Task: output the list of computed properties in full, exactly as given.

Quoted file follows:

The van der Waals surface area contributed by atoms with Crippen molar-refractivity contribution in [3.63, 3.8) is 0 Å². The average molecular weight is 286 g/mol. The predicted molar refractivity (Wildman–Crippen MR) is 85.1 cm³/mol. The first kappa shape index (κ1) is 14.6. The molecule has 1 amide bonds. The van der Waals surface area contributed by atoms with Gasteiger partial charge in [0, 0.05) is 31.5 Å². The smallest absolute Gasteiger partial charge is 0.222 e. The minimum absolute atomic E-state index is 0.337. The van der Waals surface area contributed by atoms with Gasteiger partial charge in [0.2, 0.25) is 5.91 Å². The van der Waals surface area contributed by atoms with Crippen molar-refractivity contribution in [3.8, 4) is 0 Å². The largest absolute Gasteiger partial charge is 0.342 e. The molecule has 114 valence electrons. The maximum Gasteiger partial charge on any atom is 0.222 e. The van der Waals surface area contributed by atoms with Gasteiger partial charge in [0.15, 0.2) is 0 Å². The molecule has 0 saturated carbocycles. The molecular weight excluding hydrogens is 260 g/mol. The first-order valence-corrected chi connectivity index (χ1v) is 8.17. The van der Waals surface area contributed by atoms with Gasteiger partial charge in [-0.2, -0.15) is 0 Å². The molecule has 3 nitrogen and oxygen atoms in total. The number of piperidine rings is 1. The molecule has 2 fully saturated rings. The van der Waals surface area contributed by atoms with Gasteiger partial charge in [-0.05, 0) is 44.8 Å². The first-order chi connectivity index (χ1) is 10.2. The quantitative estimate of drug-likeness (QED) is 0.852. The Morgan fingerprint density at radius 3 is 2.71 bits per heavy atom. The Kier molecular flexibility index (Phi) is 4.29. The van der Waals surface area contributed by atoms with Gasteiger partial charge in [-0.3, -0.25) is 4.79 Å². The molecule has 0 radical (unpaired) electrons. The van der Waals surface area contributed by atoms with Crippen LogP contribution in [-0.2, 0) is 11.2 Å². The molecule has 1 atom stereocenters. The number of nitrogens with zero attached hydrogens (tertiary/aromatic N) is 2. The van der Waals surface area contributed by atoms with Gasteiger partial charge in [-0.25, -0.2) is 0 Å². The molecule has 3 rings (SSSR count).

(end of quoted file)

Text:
The van der Waals surface area contributed by atoms with Crippen molar-refractivity contribution in [3.63, 3.8) is 0 Å². The average molecular weight is 286 g/mol. The predicted molar refractivity (Wildman–Crippen MR) is 85.1 cm³/mol. The first kappa shape index (κ1) is 14.6. The molecule has 1 amide bonds. The van der Waals surface area contributed by atoms with Gasteiger partial charge in [0, 0.05) is 31.5 Å². The smallest absolute Gasteiger partial charge is 0.222 e. The minimum absolute atomic E-state index is 0.337. The van der Waals surface area contributed by atoms with Gasteiger partial charge in [0.2, 0.25) is 5.91 Å². The van der Waals surface area contributed by atoms with Crippen molar-refractivity contribution in [3.8, 4) is 0 Å². The largest absolute Gasteiger partial charge is 0.342 e. The molecule has 114 valence electrons. The maximum Gasteiger partial charge on any atom is 0.222 e. The van der Waals surface area contributed by atoms with Gasteiger partial charge in [0.15, 0.2) is 0 Å². The molecule has 0 saturated carbocycles. The molecular weight excluding hydrogens is 260 g/mol. The first-order valence-corrected chi connectivity index (χ1v) is 8.17. The van der Waals surface area contributed by atoms with Gasteiger partial charge in [-0.2, -0.15) is 0 Å². The molecule has 3 nitrogen and oxygen atoms in total. The number of piperidine rings is 1. The molecule has 2 fully saturated rings. The van der Waals surface area contributed by atoms with Gasteiger partial charge in [-0.05, 0) is 44.8 Å². The first-order chi connectivity index (χ1) is 10.2. The quantitative estimate of drug-likeness (QED) is 0.852. The Morgan fingerprint density at radius 3 is 2.71 bits per heavy atom. The Kier molecular flexibility index (Phi) is 4.29. The van der Waals surface area contributed by atoms with Gasteiger partial charge in [-0.3, -0.25) is 4.79 Å². The molecule has 0 radical (unpaired) electrons. The van der Waals surface area contributed by atoms with Crippen LogP contribution in [-0.2, 0) is 11.2 Å². The molecule has 1 atom stereocenters. The number of nitrogens with zero attached hydrogens (tertiary/aromatic N) is 2. The van der Waals surface area contributed by atoms with Gasteiger partial charge in [-0.25, -0.2) is 0 Å². The molecule has 3 rings (SSSR count).